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Bogota Destination Guide

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Bogota Holidays

Bogota Colombia has had a facelift over recent years and her transformation has caught the attention of travellers worldwide. Existing somewhere between old and new, Bogota has emerged from troubled times as a regenerated urban centre with a very full social calendar. Bogota is experiencing huge growth with restaurants and infrastructure popping up in revamped neighbourhoods, all the while keeping a tight hold on colourful traditions and cultural icons. As the geographical heart of Colombia, Bogota is a great base for wider Latin American adventures. With soaring Gothic cathedrals and quaint colonial homes, Bogota proclaims heritage around one corner and hipster around the next. There is more than meets the eye in this city of layers.

Top Attractions »

If you are wondering what to do in Bogota, you will find you are spoiled for choice in terms of museums, libraries and historical landmarks. Visit the city's birthplace at La Candelaria and the Plaza de Bolivar. Here you can wander down cobblestone streets past centuries-old churches and homes while skyscrapers loom over the horizon. On a weekend the Plaza becomes home to troubadours, jugglers, fresh fruit vendors and llamas. Lose yourself in the magnificence of the Colombian National Museum – dating back to the late 17th century – or the Luis Angel Arango Library. Bogota also boasts an impressive network of bicycle paths called 'ciclorutas' – it is especially easy to see the city by bike on Sundays when many roads are closed off to cars.

Eat and Drink »

To experience the Bogota cafe culture with a fragrant cup of Colombian coffee, the bohemian La Macarena neighbourhood ('Zona M') is the place to be. The cafe terraces offer perfect people-watching opportunities with menus meshing traditional flavours with innovative techniques. A typical taste of Bogota is Ajiaco – a Colombian potato soup taking on regional variations. French, Spanish, Argentine and, of course, Colombian cuisine draw crowds at new and exciting eateries, while partiers flock to Parque de la 93 for nightclubs oozing Colombian cool. Only the brave should down a glass of chicha – a potent drink made from fermented maize – while a canelazo is a safer choice for most (made with sugar cane alcohol and cinnamon).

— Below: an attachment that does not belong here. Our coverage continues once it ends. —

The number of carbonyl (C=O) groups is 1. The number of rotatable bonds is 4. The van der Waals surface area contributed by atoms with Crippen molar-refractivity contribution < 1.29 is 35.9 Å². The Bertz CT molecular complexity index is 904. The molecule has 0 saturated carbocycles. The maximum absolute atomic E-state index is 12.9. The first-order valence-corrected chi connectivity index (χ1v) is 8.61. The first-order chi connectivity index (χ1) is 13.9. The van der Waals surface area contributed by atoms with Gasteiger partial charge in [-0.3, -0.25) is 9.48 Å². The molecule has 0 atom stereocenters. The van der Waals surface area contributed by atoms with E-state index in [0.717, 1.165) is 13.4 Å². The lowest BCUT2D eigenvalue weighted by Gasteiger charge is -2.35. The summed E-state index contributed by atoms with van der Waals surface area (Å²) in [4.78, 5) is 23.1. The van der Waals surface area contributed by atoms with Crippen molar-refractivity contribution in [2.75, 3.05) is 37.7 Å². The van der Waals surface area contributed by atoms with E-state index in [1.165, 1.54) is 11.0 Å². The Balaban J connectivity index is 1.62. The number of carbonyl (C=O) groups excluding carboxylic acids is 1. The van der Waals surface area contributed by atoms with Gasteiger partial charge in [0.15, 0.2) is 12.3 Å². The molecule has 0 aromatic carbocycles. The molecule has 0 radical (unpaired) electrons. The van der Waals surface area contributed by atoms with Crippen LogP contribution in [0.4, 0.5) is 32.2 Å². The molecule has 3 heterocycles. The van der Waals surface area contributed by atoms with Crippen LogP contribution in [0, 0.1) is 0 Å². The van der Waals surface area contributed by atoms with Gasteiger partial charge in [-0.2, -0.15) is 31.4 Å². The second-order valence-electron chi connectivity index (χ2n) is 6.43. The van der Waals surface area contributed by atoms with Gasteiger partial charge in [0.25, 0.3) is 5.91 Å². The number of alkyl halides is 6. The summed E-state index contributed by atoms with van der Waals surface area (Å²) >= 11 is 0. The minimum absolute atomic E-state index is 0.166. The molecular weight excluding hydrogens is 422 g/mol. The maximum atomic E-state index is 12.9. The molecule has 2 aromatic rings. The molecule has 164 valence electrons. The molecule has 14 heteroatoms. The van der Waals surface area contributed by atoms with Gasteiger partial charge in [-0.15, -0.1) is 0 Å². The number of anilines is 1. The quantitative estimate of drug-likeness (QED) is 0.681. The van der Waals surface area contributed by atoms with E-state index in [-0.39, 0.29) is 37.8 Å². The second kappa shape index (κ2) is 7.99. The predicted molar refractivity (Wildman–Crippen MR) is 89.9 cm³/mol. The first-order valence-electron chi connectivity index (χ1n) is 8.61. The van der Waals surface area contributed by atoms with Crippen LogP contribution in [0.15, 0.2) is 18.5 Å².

Where to Stay

Bogota hotels vary in price and prestige depending on the neighbourhood. Humble colonial dwellings – traditionally two-stories with courtyards and gabled roofs – have been refreshed in palettes of pastels and reborn as delightful 'hostals'. Zona Rosa ('the pink zone') features a number of affordable and luxury hostels and bed-and-breakfasts – central to shops, restaurants and 'discotecas'. True nights out in Bogota don't end until the sun rises – if you prefer a quieter evening, seek accommodation in La Candelaria or surrounding areas. As far as transport goes, colectivos (small buses) cover most major city arterials – destinations are usually displayed on their windshields. If you are heading out for an evening stroll, it's a good idea to bring a friend or local guide.

Shopping »

When shopping in Bogota you will stumble across many hybrid venues – bookshops meld with cafes, hairdressers with galleries. Bogota is home to many progressive movements and new-age philosophers thanks to a wave of enthusiastic expats. Eclectic Parque 93 in the Chapinero district is bursting with unique retail stores – you could easily spend a day exploring the narrow streets, stopping for a world-famous coffee admist your spending spree. Pasaje Rivas just outside the old village centre is a great place to pick up inexpensive local handicrafts, leather goods and jewellery. Haggling is welcome at the San Alejo flea market (open Sundays) where you will find cultural curiosities, antiques and second-hand bargains galore.

Bogota like a Local

Sports fans can cheer until their voices give way in El Salitre where soccer and other games are enjoyed with gusto. This is also the perfect area to indulge your nostaliga with kite-flying or pedal-baoting at the Simon Bolivar public park. If you are in the mood for a rumba (party), make your way to Zona T where popular DJ bars and martini lounges are plentiful. While Bogota is a city infamous for its wild traffic, Zona T is laregly pedestrianised. Pushing through notorious drug wars that once deterred travellers, Bogota has clamped down on unpleasantries to become an urban highlight of Latin America. There has never been a better time to book your flights to Bogota and experience this reinvigorated South American asset.